CEO of Limerick Regeneration set to give evidence in shooting trial

Anne Sheridan

Reporter:

Anne Sheridan

THE chief executive of the Limerick Regeneration agencies may be called to give evidence in the trial of Southill man Anthony Kelly at Limerick Circuit Court this week, in relation to the maintenance of CCTV cameras in the area.

THE chief executive of the Limerick Regeneration agencies may be called to give evidence in the trial of Southill man Anthony Kelly at Limerick Circuit Court this week, in relation to the maintenance of CCTV cameras in the area.

Mr Kelly, 50, has pleaded not guilty to possession of a Glock semi-automatic pistol with intent to endanger life at O’Malley Park, on October 28, 2009.

It is the prosecution’s case that Mr Kelly shot Michael Lynch in the back on that date, following a row between his daughter Jessie and members of the Lynch family.

The court heard that of the 19 CCTV cameras in operation in O’Malley Park, Southill, only one was not functioning on the date of the alleged shooting - the camera opposite 121 O’Malley Park, where Mr Kelly resides.

The surveillance cameras were purchased and installed by the Limerick Regeneration agencies, gardai at Roxboro station told the court.

However, Brendan Nix, SC, for the defence, maintained that he was informed by the Regeneration agencies that the gardai were responsible for the cameras.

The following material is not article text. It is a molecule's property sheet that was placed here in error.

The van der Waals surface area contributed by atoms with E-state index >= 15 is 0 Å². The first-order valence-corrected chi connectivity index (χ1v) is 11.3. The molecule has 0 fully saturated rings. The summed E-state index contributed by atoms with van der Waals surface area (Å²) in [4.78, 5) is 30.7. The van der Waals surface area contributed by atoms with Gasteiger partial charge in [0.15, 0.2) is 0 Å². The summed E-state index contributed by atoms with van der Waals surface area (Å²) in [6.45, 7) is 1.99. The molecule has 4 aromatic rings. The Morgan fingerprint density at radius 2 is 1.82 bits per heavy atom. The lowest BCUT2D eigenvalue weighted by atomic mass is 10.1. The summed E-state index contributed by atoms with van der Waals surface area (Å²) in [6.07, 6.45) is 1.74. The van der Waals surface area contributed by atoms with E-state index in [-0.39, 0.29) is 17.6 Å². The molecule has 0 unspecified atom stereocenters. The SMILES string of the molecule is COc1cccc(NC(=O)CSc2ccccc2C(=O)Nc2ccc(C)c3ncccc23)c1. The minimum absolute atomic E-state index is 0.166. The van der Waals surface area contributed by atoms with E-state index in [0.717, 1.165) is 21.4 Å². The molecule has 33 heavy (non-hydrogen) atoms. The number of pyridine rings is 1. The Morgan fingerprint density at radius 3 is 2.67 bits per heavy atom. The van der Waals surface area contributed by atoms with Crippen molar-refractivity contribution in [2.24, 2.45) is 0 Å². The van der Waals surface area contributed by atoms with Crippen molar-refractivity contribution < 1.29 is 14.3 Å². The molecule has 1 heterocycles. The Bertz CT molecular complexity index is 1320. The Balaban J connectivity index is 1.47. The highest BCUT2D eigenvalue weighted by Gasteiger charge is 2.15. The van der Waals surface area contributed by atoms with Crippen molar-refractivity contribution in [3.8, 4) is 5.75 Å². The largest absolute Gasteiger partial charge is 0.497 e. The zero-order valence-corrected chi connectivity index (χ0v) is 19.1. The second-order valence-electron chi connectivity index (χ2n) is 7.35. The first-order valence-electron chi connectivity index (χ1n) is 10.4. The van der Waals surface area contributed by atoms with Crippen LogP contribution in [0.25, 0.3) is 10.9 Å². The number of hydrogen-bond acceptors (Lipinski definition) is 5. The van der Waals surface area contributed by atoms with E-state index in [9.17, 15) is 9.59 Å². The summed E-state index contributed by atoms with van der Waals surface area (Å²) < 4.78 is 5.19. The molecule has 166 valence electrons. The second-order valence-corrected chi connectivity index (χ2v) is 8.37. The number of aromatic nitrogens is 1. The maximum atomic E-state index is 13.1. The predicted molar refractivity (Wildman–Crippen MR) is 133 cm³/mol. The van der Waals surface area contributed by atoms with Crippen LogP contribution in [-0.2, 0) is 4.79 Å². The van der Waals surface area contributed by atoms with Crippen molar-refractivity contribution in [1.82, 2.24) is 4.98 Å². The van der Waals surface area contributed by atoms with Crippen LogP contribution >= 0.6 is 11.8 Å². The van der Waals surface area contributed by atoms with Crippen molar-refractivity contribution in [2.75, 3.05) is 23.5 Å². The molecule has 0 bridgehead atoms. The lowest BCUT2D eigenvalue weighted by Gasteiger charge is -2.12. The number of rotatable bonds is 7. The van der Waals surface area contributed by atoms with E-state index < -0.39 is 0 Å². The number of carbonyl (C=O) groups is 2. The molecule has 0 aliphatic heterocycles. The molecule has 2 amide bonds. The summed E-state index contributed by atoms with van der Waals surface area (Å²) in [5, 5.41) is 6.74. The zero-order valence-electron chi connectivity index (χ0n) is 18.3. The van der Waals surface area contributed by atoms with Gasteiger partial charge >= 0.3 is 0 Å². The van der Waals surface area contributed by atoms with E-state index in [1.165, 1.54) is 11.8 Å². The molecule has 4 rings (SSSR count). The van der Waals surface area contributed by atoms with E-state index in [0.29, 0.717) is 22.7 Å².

Sgt John Delaney said a similar system is in operation in Moyross, where there are 80 cameras, but these are manned 24 hours a day by active members of the community.

“The Southill system wasn’t manned at all,” he said.

From time to time cameras have also been repositioned away from certain areas, he said.

“The Regeneration own the system lock, stock and barrel. The gardai would use it from time to time, but have no role in its operation. The bottom line is this is not a garda system,” said Sgt Delaney.

The court heard that the company who installed the system would maintain it if there were any faults in the system, but due to budgetary cutbacks several faults were allowed build up before the company was called.

Furthermore, no maintenance contract was in place.

Mr Nix said he wants to interview Mr Kenny, whose office is also based in the LEDP building, where footage from the cameras is downloaded.

He said “these lost images could prove the innocence of my client.”

“I want to know why that camera wasn’t working,” said Mr Nix.

Clothing taken from Mr Kelly’s home was tested by forensic scientists in the national laboratory in Dublin for traces of gunshot residue.

No dust particles from a gun were found on the clothing, however socks left in a wheelie bin at the front of the property did contain traces of gunshot residue.

But Brian McInerney, BL, for the defence, maintained that the socks could have been put there by anyone days before the alleged shooting.

The court previously heard that there is no CCTV or forensic evidence implicating Mr Kelly in the shooting.

The prosecution are relying on witness statements made by Mr Lynch and his mother Mary.

According to Ms Lynch, Mr Kelly said to her that night during the dispute: “If you don’t take them away, I’ll shoot them.”

“The next thing I can remember is Anthony Kelly pulling a gun from behind his back and pointing it,” she said. She believed up the four shots were fired - the last one at her son. The trial continues this week. Most of the 60 witnesses in the case have now given their evidence.